Leverhulme Trust Early Career Fellow
Natalie read English at the University of Cambridge, before studying for a MA in Critical Writing in Art & Design at the Royal College of Art. In 2017 she received her DPhil in English from the Queen's College, University of Oxford (supervised by Dr Rebecca Beasley). Her AHRC-funded doctoral thesis, Abstraction in Post-War British Literature 1945-1980, is currently under revision for publication as a monograph. As part of this research, she received a Getty Library Research Institute Fellowship, and AHRC international placement fellowships at the Harry Ransom Center and the Yale Center for British Art, as well as awards from the Broncel Trust and the Aiden Mellor Prize for Art Criticism. She was a Junior Teaching Fellow 2018 at the Ashmolean Museum, co-organising a seminar series on object histories, and word and image through the ages.
She is a published writer and critic, contributing to publications such as Frieze, The Guardian, Tate Etc., Eye Magazine, The White Review, Egress and Word & Image. She is the Deputy Editor of The Cambridge Humanities Review and the English Editor of Space Architecture Journal. She has also worked in contemporary publishing, at Enitharmon Press & Editions, with a particular interest in collaborating with artists and writers on artists' books and poetry publications.
She is also committed to researching the work of women poets, authors and theorists, and established a society in 2015 to celebrate the life, work and legacy of Christine Brooke-Rose (1923-2012). The society aims to give the creative and critical work of Brooke-Rose greater visibility, encouraging a new generation of readers as well as bringing together enthusiasts and researchers of her writing and that of her contemporaries, such as Anna Kavan, Brigid Brophy, Muriel Spark, Iris Murdoch, Ann Quin, Franciszka Themerson and Eva Figes.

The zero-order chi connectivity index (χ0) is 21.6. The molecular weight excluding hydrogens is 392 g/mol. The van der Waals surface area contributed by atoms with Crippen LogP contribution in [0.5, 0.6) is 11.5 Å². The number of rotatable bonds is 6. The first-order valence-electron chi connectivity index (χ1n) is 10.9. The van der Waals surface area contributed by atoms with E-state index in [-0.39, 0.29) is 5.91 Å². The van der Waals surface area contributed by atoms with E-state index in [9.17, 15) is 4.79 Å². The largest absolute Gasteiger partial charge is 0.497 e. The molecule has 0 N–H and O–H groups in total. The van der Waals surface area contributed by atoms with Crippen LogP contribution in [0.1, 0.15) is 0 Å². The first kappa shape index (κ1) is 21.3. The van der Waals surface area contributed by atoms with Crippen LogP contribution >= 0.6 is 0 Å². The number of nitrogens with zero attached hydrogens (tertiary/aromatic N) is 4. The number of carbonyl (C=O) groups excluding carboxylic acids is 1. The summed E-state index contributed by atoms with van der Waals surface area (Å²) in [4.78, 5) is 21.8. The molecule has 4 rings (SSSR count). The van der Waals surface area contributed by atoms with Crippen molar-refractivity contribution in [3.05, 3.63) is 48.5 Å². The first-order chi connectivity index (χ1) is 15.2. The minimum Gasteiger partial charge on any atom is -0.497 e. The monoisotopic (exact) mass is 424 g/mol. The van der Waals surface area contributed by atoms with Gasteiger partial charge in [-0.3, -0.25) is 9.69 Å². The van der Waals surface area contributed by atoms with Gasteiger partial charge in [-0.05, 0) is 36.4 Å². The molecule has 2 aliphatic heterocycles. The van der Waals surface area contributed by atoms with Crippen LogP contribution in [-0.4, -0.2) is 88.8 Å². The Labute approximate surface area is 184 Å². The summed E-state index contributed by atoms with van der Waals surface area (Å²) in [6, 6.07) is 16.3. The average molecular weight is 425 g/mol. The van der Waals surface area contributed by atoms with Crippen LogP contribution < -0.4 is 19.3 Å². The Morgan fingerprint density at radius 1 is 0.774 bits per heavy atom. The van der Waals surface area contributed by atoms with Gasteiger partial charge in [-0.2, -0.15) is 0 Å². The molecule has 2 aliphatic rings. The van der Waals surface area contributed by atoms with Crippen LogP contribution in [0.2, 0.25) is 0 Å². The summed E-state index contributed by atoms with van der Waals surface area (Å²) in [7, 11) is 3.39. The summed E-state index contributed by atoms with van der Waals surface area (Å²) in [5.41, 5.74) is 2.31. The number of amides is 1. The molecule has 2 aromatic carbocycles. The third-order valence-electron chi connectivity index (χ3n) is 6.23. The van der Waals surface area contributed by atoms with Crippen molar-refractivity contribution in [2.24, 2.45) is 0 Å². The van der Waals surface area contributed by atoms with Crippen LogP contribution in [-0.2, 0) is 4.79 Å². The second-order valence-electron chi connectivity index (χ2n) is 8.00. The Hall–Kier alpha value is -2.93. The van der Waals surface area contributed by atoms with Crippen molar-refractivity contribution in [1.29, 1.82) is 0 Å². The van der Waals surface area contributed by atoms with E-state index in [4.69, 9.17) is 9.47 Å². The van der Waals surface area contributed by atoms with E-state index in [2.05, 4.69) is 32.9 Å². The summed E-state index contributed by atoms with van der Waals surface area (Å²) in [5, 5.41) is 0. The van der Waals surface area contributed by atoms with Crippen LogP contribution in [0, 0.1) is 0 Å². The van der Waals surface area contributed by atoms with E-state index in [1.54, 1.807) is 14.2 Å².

Her postdoctoral project, 'Technicities of Illusion: Dynamism and Deception in Post War Literature and Art', explores the perceptual challenges posed by movement, optical illusion, and new media. Contemplating the implications of the kinetic in literature and tracing the lineage of technological literacy in the arts - through the consultation of archival collections of optical devices, artworks, digital design and literary responses - this project will build a new history of the ways we manage and visualise information to deepen understanding of how we read, think, create, and write now. What impact have the augmentations of visual and virtual technologies of the past seventy years had on the expression of modern selfhood and the transmittal of knowledge?
Her research interests include: the relationship between Literature and the Visual Arts, Theories of Visuality, the 'Experimental' in Literature, Visual Culture, Late Modernism, Minimalism, Conceptual Writing, Contemporary Art Theory, Concrete Literature, Phenomenology, Spatialism, Women's Writing, Typography, Graphic Design and Abstraction in Art and Literature.
As a practising bookbinder, she is also interested in the history of the book, printmaking, the book as sculptural object, and technologies of the book.